When used within the Web of Science database, ResearcherID simplifies the process of compiling Author Citation Reports, h-indexes and other publication metrics, and provides greater accuracy. This can be handy when you need to gather research impact metrics quickly for that looming application deadline.
For more information on ResearcherID, see the website and this factsheet.
Scopus Author Identifier (Elsevier)
Scopus, another of the large subscription citation indexes, provides citation counts for the articles and authors published within the Scopus journal set.
Publications indexed in the Scopus citation database are automatically assigned Scopus Author Identifiers. If your publications are indexed in Scopus you’ll be assigned an Identifier, which you can use to can create your Citation Overview, calculate your ‘h-index’ and view other metrics for publications from 1996 onwards. To view author level metrics use the Author Search, and from the results click on an author’s name. Your Scopus Author ID can also be linked to your ORCID identifier.
It’s a good idea to check the accuracy of your Scopus Author profile on a regular basis and ensure that you only have a single Identifier.
Learn more about Scopus Author Identifiers here.
Google Scholar Citations
Google Scholar Citations profiles assist in providing citation data from a variety of sources. Google Scholar indexes a broader range of publication types than the subscription citation databases; for example, it also includes working papers, government reports, theses, and book chapters. A Google Scholar Citations profile will help you to keep track of who is citing your publications, graph citations over time and calculate different citation metrics. We recommend that Google Scholar Citations profiles are made public (the default is private), so that they appear in Google Scholar results, which makes it easy for others to follow your work. As with other online identifiers, authors should check their Google Scholar Citations profile regularly to ensure correct assignment of publications.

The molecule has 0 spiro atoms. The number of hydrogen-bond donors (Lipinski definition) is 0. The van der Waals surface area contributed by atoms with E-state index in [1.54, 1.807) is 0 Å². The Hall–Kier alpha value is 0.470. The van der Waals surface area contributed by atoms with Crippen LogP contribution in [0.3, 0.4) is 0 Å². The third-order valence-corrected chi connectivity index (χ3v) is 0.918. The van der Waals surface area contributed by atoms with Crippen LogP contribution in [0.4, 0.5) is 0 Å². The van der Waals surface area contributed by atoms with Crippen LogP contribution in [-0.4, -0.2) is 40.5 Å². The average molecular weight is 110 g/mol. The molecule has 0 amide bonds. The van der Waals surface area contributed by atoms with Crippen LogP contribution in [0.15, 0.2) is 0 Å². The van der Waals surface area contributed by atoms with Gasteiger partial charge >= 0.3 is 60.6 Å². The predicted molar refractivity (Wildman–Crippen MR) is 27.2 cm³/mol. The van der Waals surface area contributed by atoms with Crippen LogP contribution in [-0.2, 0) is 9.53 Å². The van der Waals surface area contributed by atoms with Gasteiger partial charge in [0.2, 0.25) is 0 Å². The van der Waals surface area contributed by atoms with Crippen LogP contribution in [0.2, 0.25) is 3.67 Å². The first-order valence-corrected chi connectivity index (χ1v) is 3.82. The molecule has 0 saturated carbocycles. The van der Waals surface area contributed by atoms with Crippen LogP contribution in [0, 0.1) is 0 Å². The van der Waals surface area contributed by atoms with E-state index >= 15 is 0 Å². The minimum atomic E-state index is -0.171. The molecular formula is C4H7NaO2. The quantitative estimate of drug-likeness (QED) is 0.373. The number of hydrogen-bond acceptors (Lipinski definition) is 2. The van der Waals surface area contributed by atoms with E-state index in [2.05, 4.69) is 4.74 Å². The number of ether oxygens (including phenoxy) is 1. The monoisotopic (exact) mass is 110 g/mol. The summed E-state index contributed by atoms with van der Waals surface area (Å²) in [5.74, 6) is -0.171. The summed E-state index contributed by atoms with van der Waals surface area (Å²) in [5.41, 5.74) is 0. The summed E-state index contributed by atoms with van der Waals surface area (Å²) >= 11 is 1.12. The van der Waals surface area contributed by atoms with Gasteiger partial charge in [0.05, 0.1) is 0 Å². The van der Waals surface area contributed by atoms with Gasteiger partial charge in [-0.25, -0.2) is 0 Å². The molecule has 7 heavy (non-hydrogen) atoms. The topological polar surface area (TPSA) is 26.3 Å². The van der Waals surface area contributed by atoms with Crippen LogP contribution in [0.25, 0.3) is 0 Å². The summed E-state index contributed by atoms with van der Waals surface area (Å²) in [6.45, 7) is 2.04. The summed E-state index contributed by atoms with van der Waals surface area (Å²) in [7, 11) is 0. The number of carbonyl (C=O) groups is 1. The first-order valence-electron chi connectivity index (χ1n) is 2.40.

For a great example, have a look at the Google Scholar Citations profile of Dr Dominique Hes from the University of Melbourne’s Faculty of Architecture Building & Planning. Note the automatic compilation of Dominique’s publication metrics. We also like Dominque’s use of keywords for her areas of interest, which really help to increase findability.
- You need to actively monitor your researcher profiles to keep them up-to-date and ensure that all your publications are included. A number of the publication lists are generated automatically and we’ve sometimes seen incorrect publications assigned to authors, which skews the accuracy of automatically generated metrics.
- Citation counts alone are not an indication of excellent research. They should be used with other qualitative measures.
- No single tool can provide a comprehensive measurement of research publication impact. Tools providing citation analysis can only track the journals indexed within the individual database. This means that results obtained from the different citation tools are not comparable since their coverage varies. Similarly, these tools are not comprehensive listings of all global research publications: i.e., not all researchers publish in journals indexed by Web of Science or Scopus, and not all publications are indexed in Google Scholar.
- Jonathon O’Donnell, “Allow Me to Introduce Myself.” Research Whisperer, 6 May 2014.
- Verena Weigert, “What is ORCID and Why is it Important?”, JISC Blog, 3 October 2013.